The UK government has presented a new international student exchange program in connection with the end of December 31, the transition period in relations with the European Union after Brexit. This is stated in a statement released on Saturday by the United Kingdom Department of Education.
The new initiative, called the Turing scheme in honor of the English mathematician Alan Turing (1912-1954), was presented in connection with the withdrawal of the UK from the large-scale European student and teacher exchange program Erasmus. London announced the end of participation in this program on Thursday following the signing of the Trade and Cooperation Agreement between the EU and the UK at the conclusion of Brexit. The British authorities explained their step by too high costs for Erasmus.
Over £100 million ($133.8 million) will be allocated to the Turing scheme initiative next year, with the expectation that about 35 thousand British students will be able to use it and go for an internship at a foreign university.
“Both our students and our employers will benefit from this program. In addition, by doing so, we will strengthen our ties with partners around the world,” said the head of the department Gavin Williamson, adding that the Turing scheme will begin to be implemented from September 2021.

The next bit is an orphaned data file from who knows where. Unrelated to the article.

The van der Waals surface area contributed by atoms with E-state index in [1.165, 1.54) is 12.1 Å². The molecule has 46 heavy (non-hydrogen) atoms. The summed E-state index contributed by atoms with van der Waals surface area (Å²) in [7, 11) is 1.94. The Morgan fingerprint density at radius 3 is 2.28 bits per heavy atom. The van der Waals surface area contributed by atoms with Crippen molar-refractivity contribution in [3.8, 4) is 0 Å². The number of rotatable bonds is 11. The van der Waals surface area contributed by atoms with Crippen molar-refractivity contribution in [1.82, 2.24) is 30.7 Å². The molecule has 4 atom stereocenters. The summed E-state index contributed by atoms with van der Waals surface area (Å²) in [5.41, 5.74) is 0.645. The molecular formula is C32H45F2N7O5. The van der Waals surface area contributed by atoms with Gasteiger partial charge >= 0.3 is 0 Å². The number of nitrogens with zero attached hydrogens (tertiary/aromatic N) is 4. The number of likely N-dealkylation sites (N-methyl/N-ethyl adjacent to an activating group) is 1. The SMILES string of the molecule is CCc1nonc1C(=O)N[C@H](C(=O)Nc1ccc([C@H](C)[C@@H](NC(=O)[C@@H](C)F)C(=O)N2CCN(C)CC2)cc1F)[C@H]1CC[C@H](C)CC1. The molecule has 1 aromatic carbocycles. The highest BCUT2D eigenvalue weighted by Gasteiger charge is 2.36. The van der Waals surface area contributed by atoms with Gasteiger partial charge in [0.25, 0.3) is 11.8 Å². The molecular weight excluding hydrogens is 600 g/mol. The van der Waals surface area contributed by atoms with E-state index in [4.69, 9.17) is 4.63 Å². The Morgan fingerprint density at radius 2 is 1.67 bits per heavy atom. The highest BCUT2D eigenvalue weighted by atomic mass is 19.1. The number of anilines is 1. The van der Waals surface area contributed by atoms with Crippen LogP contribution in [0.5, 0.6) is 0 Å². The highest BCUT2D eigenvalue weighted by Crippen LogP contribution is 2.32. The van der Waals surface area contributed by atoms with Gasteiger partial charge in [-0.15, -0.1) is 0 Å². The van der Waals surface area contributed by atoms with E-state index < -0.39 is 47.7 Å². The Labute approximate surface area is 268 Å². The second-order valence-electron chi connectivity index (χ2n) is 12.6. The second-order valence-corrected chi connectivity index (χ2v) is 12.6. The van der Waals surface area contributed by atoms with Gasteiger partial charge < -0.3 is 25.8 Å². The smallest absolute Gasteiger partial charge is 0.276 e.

On December 24, Brussels and London reached a compromise on the text of a partnership agreement after Brexit. According to Michel Barrier, the EU’s chief negotiator on Brexit, the agreement provides for free trade without quotas and tariffs, unrestricted access to each other’s territory, sea, and air space, and balanced access to marine resources. He also noted that the parties will provide their citizens with equal access to each other’s social systems. Brussels and London refused to coordinate actions in the field of foreign policy, sanctions regimes, and defense.
Brexit’s negotiations between the UK and the EU started on June 19, 2017, and were originally scheduled for two years, but were extended several times. The UK left the EU on the night of 1 February 2020, agreeing to an 11-month transition period during which all European regulations, including those related to single market trading, apply to the UK.